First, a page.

Upper Tribunal orders evidential hearing in dispute over whether company carried out letting agent work
A sheriff of the Upper Tribunal for Scotland has found that a dispute between an Edinburgh woman and a company that let out her flat during the Edinburgh Festival should be remitted to the First-tier Tribunal to allow for evidence to be heard on the nature of the let.
The appellant, Factotum (Scotland) Ltd, argued that the Code of Practice for letting agents did not apply to it and the First-tier Tribunal was wrong to conclude that it did. The application was originally raised by Dr Naheed Rashid after issues were raised by a short-term tenant who had occupied her property prior to a long-term tenant entering in September 2022.
The appeal was heard by Sheriff Frances McCartney of the Upper Tribunal.
In the summer of 2022, the respondent engaged the appellant to let out her flat for a short period pending long-term tenants moving into the property in the autumn. The appellant arranged for a tenant to stay in the flat from mid-July to the beginning of September 2022, under two separate contracts, one covering the period of the Edinburgh Festival and another for the period after.
A dispute later arose between the parties stemming from issues raised by the tenant in which the respondent sought reimbursement of certain cleaning charges and compensation for losses. She therefore made an application to the FTS relying on a number of provisions from the Letting Agent’s Code of Practice.
Following two case management discussions, at which no evidence was heard by the Tribunal, the FTS asked for submissions on the argument that the Code of Practice was not applicable in this case. Although it did not make a finding as to the type of occupancy arrangement the appellant had arranged for the respondent, the FTS concluded the Code of Practice applied to every entity carrying out letting agency work in Scotland, irrespective of the type of let.
It was the appellant’s position that the Code of Practice did not apply to holiday or short-term lets and the FTS had erred in deciding that it did. Accordingly, the Tribunal did not have jurisdiction to determine the respondent’s application.
In her decision, Sheriff McCartney began by noting: “The starting point is to determine whether the appellant was engaged in letting agency work when acting on behalf of the respondent. That requires an examination of whether the end result, i.e. the agreement ultimately entered into, falls within the definition of a lease or occupancy agreement (and that no other exclusions apply).”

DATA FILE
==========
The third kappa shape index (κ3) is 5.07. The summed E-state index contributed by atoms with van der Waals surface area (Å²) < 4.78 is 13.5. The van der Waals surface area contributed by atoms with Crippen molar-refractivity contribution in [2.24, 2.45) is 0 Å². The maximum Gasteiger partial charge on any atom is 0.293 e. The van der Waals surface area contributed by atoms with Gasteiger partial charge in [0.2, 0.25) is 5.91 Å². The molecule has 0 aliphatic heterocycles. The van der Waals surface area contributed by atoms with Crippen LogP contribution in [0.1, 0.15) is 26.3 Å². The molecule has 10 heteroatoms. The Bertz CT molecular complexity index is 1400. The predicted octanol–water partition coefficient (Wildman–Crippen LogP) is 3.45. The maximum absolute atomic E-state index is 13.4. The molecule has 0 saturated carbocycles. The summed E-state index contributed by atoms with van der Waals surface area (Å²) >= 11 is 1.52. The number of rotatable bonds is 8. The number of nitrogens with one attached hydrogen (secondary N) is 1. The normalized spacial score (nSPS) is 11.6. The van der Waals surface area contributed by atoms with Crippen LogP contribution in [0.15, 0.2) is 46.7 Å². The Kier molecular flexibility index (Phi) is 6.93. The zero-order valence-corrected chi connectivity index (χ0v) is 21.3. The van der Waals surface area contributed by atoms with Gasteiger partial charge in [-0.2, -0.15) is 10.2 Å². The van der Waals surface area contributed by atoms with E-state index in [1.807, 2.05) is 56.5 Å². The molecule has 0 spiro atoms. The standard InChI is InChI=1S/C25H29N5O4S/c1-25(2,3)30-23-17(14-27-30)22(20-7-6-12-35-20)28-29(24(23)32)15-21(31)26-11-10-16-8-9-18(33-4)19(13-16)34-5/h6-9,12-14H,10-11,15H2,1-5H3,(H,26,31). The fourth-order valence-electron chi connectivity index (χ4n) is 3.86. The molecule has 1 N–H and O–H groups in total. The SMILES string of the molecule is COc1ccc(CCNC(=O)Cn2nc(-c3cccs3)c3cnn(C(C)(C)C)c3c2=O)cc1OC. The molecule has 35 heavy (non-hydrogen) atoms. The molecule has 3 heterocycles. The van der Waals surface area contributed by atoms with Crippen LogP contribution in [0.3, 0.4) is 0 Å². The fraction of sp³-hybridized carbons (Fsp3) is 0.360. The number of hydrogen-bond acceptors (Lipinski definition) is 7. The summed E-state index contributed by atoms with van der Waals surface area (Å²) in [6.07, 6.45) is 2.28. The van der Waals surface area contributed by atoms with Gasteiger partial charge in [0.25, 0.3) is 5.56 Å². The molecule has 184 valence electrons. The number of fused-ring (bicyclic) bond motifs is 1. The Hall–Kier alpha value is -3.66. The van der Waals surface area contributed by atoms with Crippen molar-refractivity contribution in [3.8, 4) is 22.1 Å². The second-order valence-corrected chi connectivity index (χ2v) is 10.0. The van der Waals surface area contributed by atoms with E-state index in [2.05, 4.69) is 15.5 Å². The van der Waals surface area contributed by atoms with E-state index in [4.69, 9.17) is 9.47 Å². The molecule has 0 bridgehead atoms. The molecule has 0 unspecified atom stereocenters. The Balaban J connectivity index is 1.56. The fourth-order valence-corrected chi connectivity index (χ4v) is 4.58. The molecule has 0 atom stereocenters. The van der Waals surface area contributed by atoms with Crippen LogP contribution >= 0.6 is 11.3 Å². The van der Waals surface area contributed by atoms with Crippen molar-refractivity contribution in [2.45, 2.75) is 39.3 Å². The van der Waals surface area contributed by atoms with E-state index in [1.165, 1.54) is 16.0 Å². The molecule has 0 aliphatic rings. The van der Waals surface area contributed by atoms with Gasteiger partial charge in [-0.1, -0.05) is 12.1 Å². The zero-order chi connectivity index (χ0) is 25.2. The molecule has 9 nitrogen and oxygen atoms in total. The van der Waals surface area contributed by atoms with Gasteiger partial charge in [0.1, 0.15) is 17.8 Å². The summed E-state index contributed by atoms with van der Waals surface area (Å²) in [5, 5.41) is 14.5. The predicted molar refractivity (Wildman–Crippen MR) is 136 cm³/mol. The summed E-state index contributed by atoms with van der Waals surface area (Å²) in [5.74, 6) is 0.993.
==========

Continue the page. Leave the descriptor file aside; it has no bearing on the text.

She continued: “Whether there was a lease or occupancy arrangement, the person must have been using the property as a dwelling. If not, the letting agent was not engaged in letting agency work within the meaning of the Housing (Scotland) Act 2014.”
Assessing the decision of the FTS, the sheriff said: “In paragraph 25 the FTS concluded that, because s48 of the 2014 Act does not refer to any restrictions as to who is entitled to make an application to it for determination of a breach of the Landlord’s Code, the FTS had ‘a duty to make a decision on the application.’ At that point, the FTS fell into error.”
She explained further: “The FTS thought that because the words ‘letting agency work’ do not appear in s48(2)(b) that it meant any application by a landlord could be considered by the FTS. It is true that s48(2)(b) refers to a relevant letting agent, insofar as a complaint by a landlord is concerned, is ‘a letting agent appointed by the landlord’. However, by s62 of the 2014 Act, a letting agent is defined as ‘a person who carries out letting agency work’. Accordingly, matters come full circle.”
Sheriff McCartney concluded: “The FTS is required to find the facts, and then apply the relevant law to those facts. The facts that require to be found are those to determine the basis on which Dr Rashid’s flat was let. Thereafter the FTS requires to apply the statutory framework to those facts to determine if the work by the Appellant on Dr Rashid’s behalf fell within the scope of the 2014 Act and the Letting Agent Code of Practice therefore applies.”
The matter was accordingly remitted to the FTS for an evidential hearing on the nature of the contractual arrangement that was in place.